Feb-27-15 Opportunity to Compete Act Takes Effect March 1
The law generally prohibits an employer from requiring that an applicant for employment complete any employment application during the initial application process that asks about an applicant’s criminal record. It also prohibits an employer from making any oral or written inquiry during the initial employment application process regarding an applicant’s criminal record
The law, which will be enforced by the state Department of Labor and Workforce Development, is designed to assist individuals with criminal incidents in their backgrounds that may hinder their prospects of becoming employed. The law is designed to get the individuals through the initial interview and employment application processes with employers and ultimately assist people with criminal records to reintegrate into the community, become productive members of the workforce and to provide for their families and themselves.
The law additionally prohibits employers from producing solicitations for a position that state the employer will not consider anyone who has a criminal record, with certain exceptions.
The “initial employment application process” identified in the law ends when the employer has conducted a first interview of the job applicant, after which inquiries regarding an applicant’s criminal record may be made by the prospective employer. There are also exceptions when the position sought is in law enforcement, corrections, the judiciary, homeland security or emergency management; where the employment sought or being considered is for a position where a criminal background check is required by law, rule or regulation, or where an arrest or conviction of the person for one or more crimes or offenses would or may preclude the person from holding such employment as required by law, rule or regulation or where any law rule or regulation restricts an employer’s ability to engage in specified business activities based on the criminal records of its employees; or, where the employment sought or being considered is for a position designated by the employer to be part of a program or systematic effort designed predominantly or exclusively to encourage the employment of persons who have been arrested or convicted of one or more crimes or offenses. Moreover, nothing in the law would prohibit any employer from refusing to hire an applicant with a criminal record, unless the record has been expunged or erased through executive pardon.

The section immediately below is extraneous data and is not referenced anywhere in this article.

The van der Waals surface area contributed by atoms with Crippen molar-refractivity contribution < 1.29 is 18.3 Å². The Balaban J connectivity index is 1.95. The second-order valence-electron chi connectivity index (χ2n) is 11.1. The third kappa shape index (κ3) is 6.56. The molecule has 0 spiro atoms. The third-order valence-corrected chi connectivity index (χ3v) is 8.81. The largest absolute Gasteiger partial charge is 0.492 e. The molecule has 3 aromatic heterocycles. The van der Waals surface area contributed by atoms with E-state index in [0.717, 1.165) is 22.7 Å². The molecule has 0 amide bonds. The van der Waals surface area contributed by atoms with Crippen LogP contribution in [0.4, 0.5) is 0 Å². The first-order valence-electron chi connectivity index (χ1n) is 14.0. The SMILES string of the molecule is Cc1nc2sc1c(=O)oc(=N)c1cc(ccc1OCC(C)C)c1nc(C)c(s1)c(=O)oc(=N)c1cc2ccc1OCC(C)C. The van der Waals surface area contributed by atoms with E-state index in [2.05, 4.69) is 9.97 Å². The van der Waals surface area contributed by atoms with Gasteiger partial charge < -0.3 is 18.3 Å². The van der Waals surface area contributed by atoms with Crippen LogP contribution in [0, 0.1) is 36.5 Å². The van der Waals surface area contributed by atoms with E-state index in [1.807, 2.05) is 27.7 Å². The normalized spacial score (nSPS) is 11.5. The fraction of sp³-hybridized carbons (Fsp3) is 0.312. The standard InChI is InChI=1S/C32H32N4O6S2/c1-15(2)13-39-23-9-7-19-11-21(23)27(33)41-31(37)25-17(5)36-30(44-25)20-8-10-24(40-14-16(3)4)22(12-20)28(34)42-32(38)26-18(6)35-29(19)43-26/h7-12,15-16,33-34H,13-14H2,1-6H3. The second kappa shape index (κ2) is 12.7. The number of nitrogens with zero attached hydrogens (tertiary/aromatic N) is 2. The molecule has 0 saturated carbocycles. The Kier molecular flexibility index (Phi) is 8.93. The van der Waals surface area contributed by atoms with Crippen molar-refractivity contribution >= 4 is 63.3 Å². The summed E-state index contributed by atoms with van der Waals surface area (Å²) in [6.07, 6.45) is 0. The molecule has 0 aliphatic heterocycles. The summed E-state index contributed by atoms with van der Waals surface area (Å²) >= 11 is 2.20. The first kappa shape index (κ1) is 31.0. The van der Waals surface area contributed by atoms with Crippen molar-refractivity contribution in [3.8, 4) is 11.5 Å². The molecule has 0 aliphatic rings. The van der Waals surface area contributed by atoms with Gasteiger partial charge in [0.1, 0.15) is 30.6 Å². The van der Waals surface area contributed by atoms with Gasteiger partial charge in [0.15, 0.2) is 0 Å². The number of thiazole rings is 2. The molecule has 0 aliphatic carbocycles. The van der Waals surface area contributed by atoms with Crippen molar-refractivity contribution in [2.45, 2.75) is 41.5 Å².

An employer with 15 or more employees who violates the provisions of the Opportunity to Compete Act will be liable for a civil penalty of up to $1,000 for the first violation, up to $5,000 for the second violation, and up to $10,000 for each subsequent violation, however, the law explicitly provides that a violation of the act’s provisions may not serve as the basis for a private lawsuit or for the imposition of any other penalties.
Lastly, the act sets a statewide standard for criminal history inquiries in the employment context by preempting all local ordinances, thereby making it easier for employers across the State to comply.
To read the law, go to: http://www.njleg.state.nj.us/2014/Bills/A2000/1999_R1.PDF
A draft rule proposal which may be of some assistance to employers and job applicants as they review the law, is available at: http://lwd.dol.state.nj.us/labor/forms_pdfs/legal/2015/NJAC_12_68.pdf.
The draft rule proposal has been submitted by the Department of labor and Workforce Development to the state Office of Administrative Law for publication in the March 16, 2015 issue of the New Jersey Register. After publication of the rule proposal, there will be a public hearing and a 60-day comment period.
Regardless of when the rules are formally adopted, the law does go into effect on March 1, 2015 and will be enforced by the Department beginning on that date.
To file a complaint under the Opportunity to Compete Act, please use the Division of Wage and Hour Compliance “Wage Claim” form. On the form, under the heading “Claim Details,” please check the box for “other” and provide a detailed explanation. You may access the form by clicking http://lwd.dol.state.nj.us/labor/forms_pdfs/lsse/mw-31a.pdf.